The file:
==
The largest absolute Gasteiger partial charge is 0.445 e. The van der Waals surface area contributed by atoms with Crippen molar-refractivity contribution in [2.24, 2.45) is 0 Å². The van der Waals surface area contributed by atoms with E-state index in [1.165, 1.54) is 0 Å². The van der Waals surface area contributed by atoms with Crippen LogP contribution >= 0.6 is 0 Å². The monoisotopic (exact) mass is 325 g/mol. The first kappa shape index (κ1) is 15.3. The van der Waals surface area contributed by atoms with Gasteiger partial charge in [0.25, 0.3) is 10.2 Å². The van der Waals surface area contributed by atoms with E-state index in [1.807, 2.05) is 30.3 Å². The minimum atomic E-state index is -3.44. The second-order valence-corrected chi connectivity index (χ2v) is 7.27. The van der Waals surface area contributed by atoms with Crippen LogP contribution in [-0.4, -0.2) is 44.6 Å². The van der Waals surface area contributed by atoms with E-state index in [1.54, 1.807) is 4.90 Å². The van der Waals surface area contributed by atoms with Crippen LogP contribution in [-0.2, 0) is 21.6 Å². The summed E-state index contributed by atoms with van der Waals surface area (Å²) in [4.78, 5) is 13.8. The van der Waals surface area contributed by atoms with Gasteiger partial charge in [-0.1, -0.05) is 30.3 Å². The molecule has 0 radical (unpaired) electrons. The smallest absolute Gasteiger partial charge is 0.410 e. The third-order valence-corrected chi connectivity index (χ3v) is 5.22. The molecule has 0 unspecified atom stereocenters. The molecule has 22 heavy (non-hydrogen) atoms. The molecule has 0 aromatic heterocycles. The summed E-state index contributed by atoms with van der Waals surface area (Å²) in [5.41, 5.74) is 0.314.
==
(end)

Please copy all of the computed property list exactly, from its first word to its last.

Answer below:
The largest absolute Gasteiger partial charge is 0.445 e. The van der Waals surface area contributed by atoms with Crippen molar-refractivity contribution in [2.24, 2.45) is 0 Å². The van der Waals surface area contributed by atoms with E-state index in [1.165, 1.54) is 0 Å². The van der Waals surface area contributed by atoms with Crippen LogP contribution >= 0.6 is 0 Å². The monoisotopic (exact) mass is 325 g/mol. The first kappa shape index (κ1) is 15.3. The van der Waals surface area contributed by atoms with Gasteiger partial charge in [0.25, 0.3) is 10.2 Å². The van der Waals surface area contributed by atoms with E-state index in [1.807, 2.05) is 30.3 Å². The minimum atomic E-state index is -3.44. The second-order valence-corrected chi connectivity index (χ2v) is 7.27. The van der Waals surface area contributed by atoms with Crippen LogP contribution in [-0.4, -0.2) is 44.6 Å². The van der Waals surface area contributed by atoms with E-state index in [1.54, 1.807) is 4.90 Å². The van der Waals surface area contributed by atoms with Crippen LogP contribution in [-0.2, 0) is 21.6 Å². The summed E-state index contributed by atoms with van der Waals surface area (Å²) in [4.78, 5) is 13.8. The van der Waals surface area contributed by atoms with Gasteiger partial charge in [-0.1, -0.05) is 30.3 Å². The molecule has 0 radical (unpaired) electrons. The smallest absolute Gasteiger partial charge is 0.410 e. The third-order valence-corrected chi connectivity index (χ3v) is 5.22. The molecule has 0 unspecified atom stereocenters. The molecule has 22 heavy (non-hydrogen) atoms. The molecule has 0 aromatic heterocycles. The summed E-state index contributed by atoms with van der Waals surface area (Å²) in [5.41, 5.74) is 0.314.